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Palou Street on deck for pedestrian improvements

Pedestrian and traffic improvements are coming to a 1.7 mile stretch of Palou Avenue in San Francisco’s Bayview neighborhood.

On Tuesday, the San Francisco Municipal Transportation Agency’s Board of Directors approved several safety improvements on Palou Avenue across Third Street between Barneveld Avenue and Crisp, Road as well as on Quesada Avenue between Third and Griffith streets. The vote was 5-1, with Director Gwyneth Borden in dissent.

The improvements include 10 corner bulb-outs that would shorten the distance for pedestrians crossing the street, 15 medians, new paving, new striping to make the street look more narrow and adding bike lanes on Quesada Avenue.

All the corner bulb-outs are located at Muni transit stops where the 23-Monterey, 24-Divisadero, 44 O’Shaughnessy currently serve. The bulb-outs would help Muni passengers boarding the front door including seniors and disabled passengers, according to transit officials.

Bike lanes would also be added on Quesada Avenue.

Felipe Robles, the SFMTA project manager for the Palou Streetscape Improvement Project, said the improvements would also include installing a cul-de-sac at the southeastern corner at the intersection of Palou and Silver avenues. The cul-de-sac would be placed on Quint Street using removable bollards.

Currently, the street is a five-leg intersection which can sometimes be difficult for pedestrians to cross and can confuse motorists said Robles:

“We heard from a lot of people that driving through there isn’t as easy as they would like it to be.”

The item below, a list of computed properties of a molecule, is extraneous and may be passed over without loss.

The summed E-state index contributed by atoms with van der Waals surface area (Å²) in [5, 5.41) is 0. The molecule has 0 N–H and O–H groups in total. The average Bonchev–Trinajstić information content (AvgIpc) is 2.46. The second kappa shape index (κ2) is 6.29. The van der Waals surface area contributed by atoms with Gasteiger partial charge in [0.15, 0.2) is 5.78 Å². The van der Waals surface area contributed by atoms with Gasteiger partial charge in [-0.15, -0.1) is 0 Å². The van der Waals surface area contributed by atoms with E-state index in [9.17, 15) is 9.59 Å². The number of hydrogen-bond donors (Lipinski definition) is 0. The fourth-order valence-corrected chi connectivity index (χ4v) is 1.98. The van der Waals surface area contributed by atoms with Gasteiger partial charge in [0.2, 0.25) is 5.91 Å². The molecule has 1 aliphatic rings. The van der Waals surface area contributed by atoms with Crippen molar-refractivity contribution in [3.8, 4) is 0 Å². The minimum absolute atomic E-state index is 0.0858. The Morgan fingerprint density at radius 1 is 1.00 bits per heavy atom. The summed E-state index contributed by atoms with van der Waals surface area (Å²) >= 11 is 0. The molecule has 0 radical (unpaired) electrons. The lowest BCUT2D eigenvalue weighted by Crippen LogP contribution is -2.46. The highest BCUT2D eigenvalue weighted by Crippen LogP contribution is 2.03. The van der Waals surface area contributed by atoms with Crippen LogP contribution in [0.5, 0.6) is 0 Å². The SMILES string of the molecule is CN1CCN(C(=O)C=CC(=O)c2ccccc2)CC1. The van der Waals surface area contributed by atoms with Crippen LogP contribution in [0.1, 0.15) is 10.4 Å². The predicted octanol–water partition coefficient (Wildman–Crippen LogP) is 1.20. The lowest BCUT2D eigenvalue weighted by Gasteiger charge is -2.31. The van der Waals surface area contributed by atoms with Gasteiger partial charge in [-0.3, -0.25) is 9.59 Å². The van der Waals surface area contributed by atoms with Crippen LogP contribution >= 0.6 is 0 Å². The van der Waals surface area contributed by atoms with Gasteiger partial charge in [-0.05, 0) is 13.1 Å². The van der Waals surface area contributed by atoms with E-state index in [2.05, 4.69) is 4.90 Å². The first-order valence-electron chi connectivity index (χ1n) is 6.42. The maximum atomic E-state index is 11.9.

Robles added:

“There’s a lot of kind of stopping and starting. It’s hard to tell when your turn is to go.”

Johanna Cobly, who lives on Palou Avenue at Newhall Street, said she wanted transit officials to look at angled parking at four locations on Palou:

“We know that although it would be nice to have diagonal parking on the entire length of Palou, we are not really asking for that. We are asking for diagonal parking at four locations west of Third Street.”

The SFMTA staff report said that 15 parking spaces would be eliminated with the installation of the corner bulb-outs.

Coble said she submitted 500 signatures on petition to have the SFMTA look at angled parking at areas that include at the Palou & Phelps Park and also at nearby Caltrain tunnel.

Robles said that the transit agency did look at the entire length of Palou Avenue for locations where diagonal parking could be possible, but said the curb space was too short:

“In order to really gain a lot of parking spaces, you need a stretch of about 100 feet at least and that way you can convert a number of parallel parking spaces and increase the amount of parking with angled spaces.”

He added that there would not be a significant net gain of parking spaces from changing parallel parking spaces to angled spaces:

“Because there are such few spaces and the net gain in parking would be so little – if we look at the Muni, safety and reliability trade offs that angled parking presents especially for buses on overhead wire lines – we don’t recommend installing angled parking on Palou itself.”

Quint Street resident Ifey Nzerem, said she was opposed to adding the cul-de-sac because of the possibility of people ditching items at the dead end street:

“People will start abandoning cars, abandoning RVs, which we often see in our communities.”

Nzerem also said she and other residents had previously asked for a stop sign at the intersection of Quint and Quesada streets, but heard nothing back from the SFMTA.

Director Gordon said she was not a fan of the cul-de-sac because of the illegal dumping that occurs often in the neighborhood and dead end streets and suggested SFMTA staff to look into other interim ideas before installing the cul-de-sac.

She added that she wanted to staff to take a deeper look at where angled parking could be added on Palou Avenue because she knows that residents need their private cars because of how far residents are from the rest of The City:

Gordon said she would not support the project not because she was not in favor of safety, but because she felt more work could have been done by staff in addressing the corner bulb-outs:

“I feel like we haven’t done enough due diligence both around the bulb-out situation and the fact that the community has in the passed ask for interventions here and for whatever reason they didn’t happen.”

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